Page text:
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February 10, 1989 - Image 14

Resource type:
Text
Publication:
The Michigan Daily, 1989-02-10
Note:
This is a tabloid page

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MJQ: Elegance
and excellence
n modern jazz

By Brian Bonet
"I'm telling you history, baby."
That's what vibraphonist Milt
Jackson said after retelling 37 years
of excellence and elegance - the
story of the Modern Jazz Quartet.
But I didn't ask for history, at
least not all of it - my interview
was only supposed to last 10 min-
utes. I just wanted to ask some spe-
cific questions concerning the Mod-
ern Jazz Quartet's past.
Jackson thought I wanted the
group's entire history.
He said, "Man, that will take all
day. You should have done your re-
search."
I said, "No, I just want to ask
you some specific questions about
It was too late. Jackson had al-
ready begun. He started by telling
me how the quartet took shape in
1952, when they backed the Dizzy
Gillespie Orchestra, whose brass
section spent most of its time
blowing in the upper register. He
said if I knew anything about horn
players, I knew their lips get tired.
That's when Dizzy would showcase
his talented young vibraphonist and
rhythm section.
"Dizzy had us play - just the
four of us - while he gave his horn
players a breather," explained Jack-
son. "Plus, because of the amount of
money Dizzy was paying us, he
said, 'Man, you gotta work harder."'
According to Jackson, Dizzy got
his money's worth. "I knew we had
something the first night we played.
We went over as a huge success."

And the rest is history - Modern
Jazz Quartet history- history I had
read from album liner notes, news-
paper clippings, and jazz history
books prior to the interview. But I
didn't interrupt the musician. His-
tory becomes brand new when it's
told by someone who has shaped it.
It's a quality that has made oral his-
tory a jazz tradition.
Jackson continued. He explained
that bassist Percy Heath was an
original member of the Modern Jazz
Quartet - not bassist Ray Brown,
as is commonly believed. Brown
was with the group earlier, when it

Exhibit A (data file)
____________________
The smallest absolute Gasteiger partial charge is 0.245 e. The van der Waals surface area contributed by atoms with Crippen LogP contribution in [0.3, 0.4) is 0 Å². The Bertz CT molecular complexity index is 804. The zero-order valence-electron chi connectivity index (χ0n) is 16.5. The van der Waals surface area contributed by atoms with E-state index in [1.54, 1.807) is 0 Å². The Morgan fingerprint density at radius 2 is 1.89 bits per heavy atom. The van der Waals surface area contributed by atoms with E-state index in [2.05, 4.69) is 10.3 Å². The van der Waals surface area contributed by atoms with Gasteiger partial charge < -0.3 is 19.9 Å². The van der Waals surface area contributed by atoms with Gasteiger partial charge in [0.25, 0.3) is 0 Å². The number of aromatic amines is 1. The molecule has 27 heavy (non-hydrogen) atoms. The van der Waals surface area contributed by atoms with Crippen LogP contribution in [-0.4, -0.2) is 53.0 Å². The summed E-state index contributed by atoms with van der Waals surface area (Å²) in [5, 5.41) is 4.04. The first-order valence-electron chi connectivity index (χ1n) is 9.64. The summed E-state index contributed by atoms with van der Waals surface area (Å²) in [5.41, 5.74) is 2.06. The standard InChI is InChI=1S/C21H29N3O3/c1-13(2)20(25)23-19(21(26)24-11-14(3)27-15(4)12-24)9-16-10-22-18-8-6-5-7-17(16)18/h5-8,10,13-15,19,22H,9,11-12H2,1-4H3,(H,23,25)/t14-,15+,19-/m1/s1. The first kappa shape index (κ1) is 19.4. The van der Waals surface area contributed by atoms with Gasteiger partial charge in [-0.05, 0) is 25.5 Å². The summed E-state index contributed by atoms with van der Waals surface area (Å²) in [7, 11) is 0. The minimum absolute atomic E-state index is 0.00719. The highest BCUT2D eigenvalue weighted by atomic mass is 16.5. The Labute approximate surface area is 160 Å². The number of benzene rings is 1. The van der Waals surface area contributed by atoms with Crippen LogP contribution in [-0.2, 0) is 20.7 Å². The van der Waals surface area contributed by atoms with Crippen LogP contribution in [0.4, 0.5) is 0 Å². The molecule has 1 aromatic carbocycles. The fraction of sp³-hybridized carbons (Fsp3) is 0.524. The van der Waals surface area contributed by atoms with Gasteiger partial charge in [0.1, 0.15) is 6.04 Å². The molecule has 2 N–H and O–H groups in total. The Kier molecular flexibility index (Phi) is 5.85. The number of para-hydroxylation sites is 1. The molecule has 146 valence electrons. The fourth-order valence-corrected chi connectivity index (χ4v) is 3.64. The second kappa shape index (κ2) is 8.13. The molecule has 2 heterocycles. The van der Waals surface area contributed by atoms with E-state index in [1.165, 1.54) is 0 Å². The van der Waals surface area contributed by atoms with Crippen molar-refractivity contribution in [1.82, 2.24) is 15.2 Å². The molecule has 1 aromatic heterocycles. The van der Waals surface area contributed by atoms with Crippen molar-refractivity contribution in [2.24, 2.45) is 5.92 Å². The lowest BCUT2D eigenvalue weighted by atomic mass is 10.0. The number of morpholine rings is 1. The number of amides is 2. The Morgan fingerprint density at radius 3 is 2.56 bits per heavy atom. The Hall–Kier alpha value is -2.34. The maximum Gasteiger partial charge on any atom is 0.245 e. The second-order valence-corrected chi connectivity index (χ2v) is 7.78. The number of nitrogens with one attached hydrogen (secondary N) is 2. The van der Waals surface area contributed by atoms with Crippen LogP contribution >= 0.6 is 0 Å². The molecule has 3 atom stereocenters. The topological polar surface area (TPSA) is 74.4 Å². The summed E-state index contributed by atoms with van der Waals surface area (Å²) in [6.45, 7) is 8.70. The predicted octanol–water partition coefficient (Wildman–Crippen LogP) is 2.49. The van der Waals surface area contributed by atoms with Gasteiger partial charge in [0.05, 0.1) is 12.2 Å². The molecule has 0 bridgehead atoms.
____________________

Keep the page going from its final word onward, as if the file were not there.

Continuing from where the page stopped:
was known as the Milt Jackson
Quartet. Heath, Jackson said, would
like the record set straight, even
though he keeps quiet about it. "I
don't know why, but Percy doesn't
like me to tell people that it bothers
him. But I'm going to tell you the
truth."
Then we talked about John Lewis
- the band's pianist, perfectionist,
and music director. Lewis is also a
scholar, having earned two degrees
from the Manhattan School of Mu-
sic, one of the nation's leading con-
servatories. It is Lewis who is
largely responsible for the quartet's
structured music, borrowing Euro-
pean conventions via a classical
music upbringing and a fascination
with music from the Renaissance
and Baroque Period.
Jazz with strict structure was a
revolutionary idea in the early
1950s, especially for a small combo.
Lewis' experiment appeared to go
against the music's roots by limit-

e j
Offering
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and introducing
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'When you go to hear
symphony music, don't
you wear coattails?
[Our] music is as
dignified as the sym-
phony.'
-Modern Jazz Quartet
Vibraphonist Milt
Jackson
ing improvisation, the source of
jazz's vitality since its creation.
But Lewis had a purpose.
Through this "structural jazz," Lewis
wanted to widen the jazz audience by
giving them "more of a reason for
what's going on."
Drummer Kenny Clarke didn't
buy it. He felt too restrained under
Lewis' musical direction. He left the
band and was replaced by Connie
Kay in 1955. But it appeared another
clash of ideologies, between Jackson
and Lewis, was inevitable, and
would lead to an early demise for the
quartet.
The quartet began as Jackson's
band. Originally MJQ stood for the
Milt Jackson Quartet, highlighting
the passionate improvisations of the
group's young vibraphonist. Jackson
was emerging as a founder of the
bebop school, garnering a reputation
as the music's premiere vibraphon-
ist, bending notes and producing
power on an instrument previously
thought of as unversatile and there-
fore incompatible with jazz.
Lewis was Jackson's counter-
point. His playing is spare and, de-

I

;

Bassist Percy Heath, Vibraphonist Milt Jackson, Drummer
Connie Kay, and Pianist John Lewis (top photo, from left)
today and as they appeared in the group's early days.
liberate, and often sounds restrained. Lewis are from different schools.
He sketches thoughtful notes with "First of all, were two different peo-
his piano, shaping the music by ple, two different personalities.
constantly giving hints to where he When we formed the group it was a
is going.
Jackson doesn't deny that he and See MJQ, Page 20

PAGE 4 WEEKEND/FEBRUARY 10, 1989

WEEKEND/FEBRUARY 10, 1989

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